The federal government released its first overall hospital quality ratings on Wednesday, slapping average or below-average scores on many of the nation's best-known hospitals while awarding top scores to many unheralded ones. The Centers for Medicare & Medicaid Services rated 3,617 hospitals on a one- to five-star scale, angering the hospital industry, which has been pressing the Obama administration and Congress to block the ratings. Hospitals argue the ratings will make places that treat the toughest cases look bad, but Medicare has held firm, saying that consumers need a simple way to objectively gauge quality.
NEWS
July 29, 2016 | By Alexandra Villarreal, Staff Writer
Toby Ziegler, White House communications director on The West Wing , was one of the most earnest characters in television (especially for a political animal). With a solemn and subtle severity, Toby fought for decency in democracy. If Sam Seaborn was the looker, and Josh Lyman the charisma of the operation, Toby was the Bartlet administration's moral compass. "He was much smarter than I am, although I am much better looking," joked actor Richard Schiff, who brought Toby to life on screen.
NEWS
July 20, 2016 | By Jan Hefler, Staff Writer
The New Jersey Supreme Court has agreed to hear a case brought by an open-government activist who contends that the public should be allowed to view electronic data and metadata kept by local government agencies. In summer 2013, John Paff requested a log of the emails sent by the Galloway Township police chief and the township clerk during a two-week period in June 2013, and then sued in an Ocean County court when his request was denied. A judge in 2014 ordered that the information be released to Paff, the chairman of the New Jersey Libertarian Party's Open Government Advocacy Project.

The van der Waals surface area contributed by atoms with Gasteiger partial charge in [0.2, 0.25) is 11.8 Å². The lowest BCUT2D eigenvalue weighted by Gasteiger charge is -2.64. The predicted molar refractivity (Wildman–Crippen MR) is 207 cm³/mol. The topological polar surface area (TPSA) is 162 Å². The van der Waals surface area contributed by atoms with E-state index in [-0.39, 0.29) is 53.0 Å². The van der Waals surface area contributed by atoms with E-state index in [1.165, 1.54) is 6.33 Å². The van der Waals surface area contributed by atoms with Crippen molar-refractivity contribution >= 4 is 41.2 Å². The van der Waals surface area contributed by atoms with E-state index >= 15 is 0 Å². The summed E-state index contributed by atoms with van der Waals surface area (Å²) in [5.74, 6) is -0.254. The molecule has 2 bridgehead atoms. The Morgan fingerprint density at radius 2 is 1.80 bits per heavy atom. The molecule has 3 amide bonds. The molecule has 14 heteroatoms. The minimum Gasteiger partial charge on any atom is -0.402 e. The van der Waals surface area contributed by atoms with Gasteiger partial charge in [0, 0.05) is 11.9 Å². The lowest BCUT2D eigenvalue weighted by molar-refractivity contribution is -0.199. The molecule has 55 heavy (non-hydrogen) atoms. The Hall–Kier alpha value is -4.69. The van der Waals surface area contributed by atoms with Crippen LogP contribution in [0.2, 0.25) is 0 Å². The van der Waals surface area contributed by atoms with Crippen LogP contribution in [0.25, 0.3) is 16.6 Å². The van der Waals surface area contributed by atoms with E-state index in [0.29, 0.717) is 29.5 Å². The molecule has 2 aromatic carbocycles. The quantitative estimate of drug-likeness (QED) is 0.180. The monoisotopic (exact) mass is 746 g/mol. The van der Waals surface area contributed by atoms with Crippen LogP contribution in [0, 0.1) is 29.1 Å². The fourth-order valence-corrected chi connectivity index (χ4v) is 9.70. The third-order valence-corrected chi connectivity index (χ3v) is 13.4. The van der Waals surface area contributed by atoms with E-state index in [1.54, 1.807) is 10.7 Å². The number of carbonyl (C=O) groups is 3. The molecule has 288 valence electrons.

NEWS
July 15, 2016
The Ghostbusters may not be afraid a no ghosts, but China is. The 1.36 billion people living in the world's No. 2 movie market, won't be able to see the new Ghostbusters movie, except as a bootleg, because the movie has been denied a theatrical release. (They never got to see the original Ghostbusters either.) According to The Hollywood Reporter, China's official censorship guidelines prohibit movies that "promote cults or superstition," going back to the days when the only allowable spirit was Chairman Mao 's. Disney's mega-hit Pirates of the Caribbean: Dead Man's Chest never opened in 2006, thanks to its ghouls.
NEWS
July 6, 2016
By Antony Davies and James R. Harrigan 'Governments are instituted among Men, deriving their just powers from the consent of the governed. " Thomas Jefferson penned these words 240 years ago in the Declaration of Independence to justify something that was nearly unprecedented in human history: replacing a monarch with a government chosen by the people. And the only thing that could justify this, or any government, was the consent of the governed. Consent is about constitutions, and the consent of the governed strikes at the very heart of the government itself - its structure and processes, and what powers the people allow it to have.
NEWS
June 29, 2016 | By Steve Bohnel, Staff Writer
IN WILLIAM J. O'BRIEN'S eyes, the U.S. government and members of the FBI are a bunch of "liars" and "bullies" who have charged him with drug-related offenses for no legitimate reason. But to Assistant U.S. Attorney Mary Beth Leahy and her colleagues, O'Brien is a doctor who conspired with the Pagans Motorcycle Club to deal drugs, trade pills for oral sex, and write multiple prescriptions without any type of medical standard or diagnosis. These were the main points in closing arguments in a trial in which O'Brien, who has acted as his own attorney, is accused of 14 counts of drug and related charges, stemming from a "pill mill" he allegedly ran with the motorcycle club.